I never used to worry too much about readability of my code.

Obviously, I cared that I could read it during development. But I never gave too much consideration to whether I would still be able to read it in 6 months time or if it was easily understandable for a colleague with no prior knowledge of the code base.

“Of course, I know what type of data that variable holds and what type of transformation that function is responsible for – it’s obvious, right!?"

Reality check: You will forget.

In contrast to Software engineering, as Data Scientists we tend to work quite independently on code. Yes, we work in teams but it is unusual for you to be working on the same code file as someone else and normally you will have individual responsibility and ownership over a particular part of the project.

It will usually just be one person responsible for maintaining a code section, rather than the collective responsibility from multiple team members. This tends to result in project code bases with inconsistent code formatting and less focus on readability and maintainability by others.

Since the beginning of my career I have mostly been working in consulting roles for ‘greenfield’ projects. These projects generally involved writing new code that only I was responsible for. It was only after a couple of years that I worked on my first project that involved an inherited legacy code base.

This was when I was finally struck by the importance of writing readable code. Not just for yourself, but for developers on-boarded onto the project in the future. It also made me reflect on my own bad coding habits on previous projects and what I wished previous developers had added to their code to save me hours of scratching my head.

Luckily, in Python there are several simple cosmetic changes that make your code significantly more readable and manageable going forwards.

In this post I give my top 5 actionable tips you can apply while coding to improve the readability of your Python code, without needing to refactor.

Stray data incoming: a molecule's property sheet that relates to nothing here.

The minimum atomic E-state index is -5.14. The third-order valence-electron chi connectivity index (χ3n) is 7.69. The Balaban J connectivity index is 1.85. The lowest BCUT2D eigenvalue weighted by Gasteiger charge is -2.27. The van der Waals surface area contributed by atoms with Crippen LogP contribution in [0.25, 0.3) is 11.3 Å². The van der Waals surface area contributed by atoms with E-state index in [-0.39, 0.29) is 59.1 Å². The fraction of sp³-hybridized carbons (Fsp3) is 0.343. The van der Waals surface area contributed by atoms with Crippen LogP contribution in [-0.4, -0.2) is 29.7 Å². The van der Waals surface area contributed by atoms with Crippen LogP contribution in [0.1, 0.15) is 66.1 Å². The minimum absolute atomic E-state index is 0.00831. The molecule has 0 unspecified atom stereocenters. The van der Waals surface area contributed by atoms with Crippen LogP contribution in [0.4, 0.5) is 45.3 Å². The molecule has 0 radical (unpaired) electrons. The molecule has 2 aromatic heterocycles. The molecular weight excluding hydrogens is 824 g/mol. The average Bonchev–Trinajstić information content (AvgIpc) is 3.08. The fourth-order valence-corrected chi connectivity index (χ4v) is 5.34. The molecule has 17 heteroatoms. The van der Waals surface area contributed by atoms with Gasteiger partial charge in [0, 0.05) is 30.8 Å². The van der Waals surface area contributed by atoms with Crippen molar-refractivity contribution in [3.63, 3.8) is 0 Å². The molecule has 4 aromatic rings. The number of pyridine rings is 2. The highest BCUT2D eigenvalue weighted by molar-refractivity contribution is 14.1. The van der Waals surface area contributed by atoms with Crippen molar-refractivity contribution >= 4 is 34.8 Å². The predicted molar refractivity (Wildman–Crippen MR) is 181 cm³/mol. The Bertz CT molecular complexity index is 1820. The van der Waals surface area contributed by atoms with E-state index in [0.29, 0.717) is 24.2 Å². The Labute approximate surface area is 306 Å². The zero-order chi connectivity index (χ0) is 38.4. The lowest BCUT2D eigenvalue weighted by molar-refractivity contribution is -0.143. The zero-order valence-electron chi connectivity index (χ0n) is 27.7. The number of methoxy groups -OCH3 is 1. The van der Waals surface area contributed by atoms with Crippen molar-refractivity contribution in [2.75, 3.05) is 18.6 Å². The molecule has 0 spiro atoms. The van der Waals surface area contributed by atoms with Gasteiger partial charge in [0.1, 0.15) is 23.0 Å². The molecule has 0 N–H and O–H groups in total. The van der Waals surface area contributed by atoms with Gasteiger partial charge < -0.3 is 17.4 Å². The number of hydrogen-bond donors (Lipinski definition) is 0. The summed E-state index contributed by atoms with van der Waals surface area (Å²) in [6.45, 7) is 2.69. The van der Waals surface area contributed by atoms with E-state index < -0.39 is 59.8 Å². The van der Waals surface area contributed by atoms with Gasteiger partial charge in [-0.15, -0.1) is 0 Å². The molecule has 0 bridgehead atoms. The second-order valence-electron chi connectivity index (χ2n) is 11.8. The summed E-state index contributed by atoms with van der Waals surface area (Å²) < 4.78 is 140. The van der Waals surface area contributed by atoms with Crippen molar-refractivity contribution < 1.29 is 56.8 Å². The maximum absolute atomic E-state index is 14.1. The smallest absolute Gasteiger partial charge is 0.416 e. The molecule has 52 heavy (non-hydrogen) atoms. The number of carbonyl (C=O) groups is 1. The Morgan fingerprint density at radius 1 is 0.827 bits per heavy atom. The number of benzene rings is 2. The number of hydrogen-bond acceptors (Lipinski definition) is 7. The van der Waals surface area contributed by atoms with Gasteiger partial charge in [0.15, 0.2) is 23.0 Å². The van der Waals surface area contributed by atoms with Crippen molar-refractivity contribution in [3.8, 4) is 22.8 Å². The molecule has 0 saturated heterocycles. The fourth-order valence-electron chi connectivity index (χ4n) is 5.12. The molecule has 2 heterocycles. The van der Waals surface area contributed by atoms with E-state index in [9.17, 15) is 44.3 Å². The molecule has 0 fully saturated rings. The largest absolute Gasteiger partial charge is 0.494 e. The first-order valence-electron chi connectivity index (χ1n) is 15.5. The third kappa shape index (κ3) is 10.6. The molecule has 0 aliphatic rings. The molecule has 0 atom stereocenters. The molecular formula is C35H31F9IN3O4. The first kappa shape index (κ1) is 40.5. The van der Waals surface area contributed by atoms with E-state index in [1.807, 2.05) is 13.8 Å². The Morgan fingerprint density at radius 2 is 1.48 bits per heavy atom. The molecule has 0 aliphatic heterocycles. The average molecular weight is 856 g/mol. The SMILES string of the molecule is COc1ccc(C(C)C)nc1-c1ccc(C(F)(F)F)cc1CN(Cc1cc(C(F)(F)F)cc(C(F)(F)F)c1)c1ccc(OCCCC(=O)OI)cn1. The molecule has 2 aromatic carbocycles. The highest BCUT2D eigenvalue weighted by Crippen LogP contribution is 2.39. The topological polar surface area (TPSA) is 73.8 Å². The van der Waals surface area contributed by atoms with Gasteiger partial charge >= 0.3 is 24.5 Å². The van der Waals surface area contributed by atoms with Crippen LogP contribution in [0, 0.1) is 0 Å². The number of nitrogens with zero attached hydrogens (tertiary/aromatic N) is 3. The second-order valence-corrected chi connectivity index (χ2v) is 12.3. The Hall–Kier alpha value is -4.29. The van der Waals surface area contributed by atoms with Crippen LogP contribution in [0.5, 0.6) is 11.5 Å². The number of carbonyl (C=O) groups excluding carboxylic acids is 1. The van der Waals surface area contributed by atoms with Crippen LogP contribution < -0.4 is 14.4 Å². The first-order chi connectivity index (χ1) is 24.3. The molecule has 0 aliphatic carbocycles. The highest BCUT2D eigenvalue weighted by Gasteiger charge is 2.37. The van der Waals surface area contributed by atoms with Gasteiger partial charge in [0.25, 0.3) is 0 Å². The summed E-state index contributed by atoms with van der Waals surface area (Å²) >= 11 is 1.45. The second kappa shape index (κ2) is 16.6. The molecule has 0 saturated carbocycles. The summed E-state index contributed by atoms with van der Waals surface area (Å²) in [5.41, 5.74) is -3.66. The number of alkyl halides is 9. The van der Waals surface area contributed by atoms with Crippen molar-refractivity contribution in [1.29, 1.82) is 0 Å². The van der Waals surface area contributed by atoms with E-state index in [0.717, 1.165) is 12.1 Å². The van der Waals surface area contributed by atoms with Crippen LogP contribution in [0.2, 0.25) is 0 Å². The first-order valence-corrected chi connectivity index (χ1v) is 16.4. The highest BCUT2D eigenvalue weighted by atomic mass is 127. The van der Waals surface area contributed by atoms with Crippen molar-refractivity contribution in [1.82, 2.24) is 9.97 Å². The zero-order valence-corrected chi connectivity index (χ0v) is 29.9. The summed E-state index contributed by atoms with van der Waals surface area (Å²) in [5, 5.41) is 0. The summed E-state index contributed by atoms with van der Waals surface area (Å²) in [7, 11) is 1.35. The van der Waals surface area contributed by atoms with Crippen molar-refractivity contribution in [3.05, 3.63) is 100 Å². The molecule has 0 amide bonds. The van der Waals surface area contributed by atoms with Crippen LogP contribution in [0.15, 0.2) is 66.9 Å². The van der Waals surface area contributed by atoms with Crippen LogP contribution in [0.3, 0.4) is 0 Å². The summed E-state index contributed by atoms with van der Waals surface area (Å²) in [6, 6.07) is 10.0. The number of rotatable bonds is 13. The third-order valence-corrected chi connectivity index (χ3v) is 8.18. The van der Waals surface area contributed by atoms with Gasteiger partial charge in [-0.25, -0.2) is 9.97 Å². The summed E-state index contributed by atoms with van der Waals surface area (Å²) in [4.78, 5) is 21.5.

Let’s get into it!

Code Readability Meme

1. Use auto-formatters to standardise code

The lowest effort method to improve code readability is using auto code formatting tools to standardise your code.

There are a number tools in Python to help you with code formatting. Some of the most popular include: Black , isort , autopep8 and YAPF .

I personally use black for code formatting and isort for bringing order to my library import statements.

Defining and adhering to a consistent coding style/format throughout a project greatly increases the readability of your code for other developers.

Reading code with poor formatting is like reading an article with bad grammar. You can still understand the text but the meaning can be ambiguous or confusing.

Consistent formatting that adheres to PEP8 standards helps orientate developers when reading code. They know what to expect from the code layout, and can instead focus on the important bit – understanding the code logic.

Standardised and automated code formatting also helps version control.

Imagine the scenario where you create a new file which does not follow PEP8 conventions. Your coworker then checks out the file on version control and makes a change to one line of code. Upon saving the file, their IDE autoformats the original file to adhere to PEP8 (e.g. max line length 79 characters, remove unecessary blank lines between functions, extraneous whitespace between function arguments etc…). They then check the file back into the repository. There is now a problem. There will be a very large difference (‘diff’) between the old and updated code, even though only a very small change was made to the underlying code logic.

Standardised, automated code formatting reduces the risk of large diffs in version control that are irrelevant to the functionality of the code being changed.

How to use code formatters

You can run auto code formatters against your code from the command line. Alternatively, most IDEs (such as VSCode) have settings and plugins that will auto format your code upon saving your code.

For example, on the command line, you can apply the Black code style to your code and organise your imports with isort using the following:

# install the black and isort libraries
pip  install black isort

# use black command line tool to format code

# organise import statements with isort

Below is an extract from my VSCode settings.json file which automatically applies black formatting to my Python files upon saving files in VSCode. It also organises my imports in alphabetical order (similar to the functionality of isort ) to make imports statements more readable when there are many imported libraries or functions.

# vscode settings.json
    "python.formatting.provider": "black",
    "editor.codeActionsOnSave": { "source.organizeImports": true},


While it is recommended to follow PEP8 coding conventions, there are no universally accepted Python code styling rules. You will notice variations between different projects as a result of the developing team’s own preferences.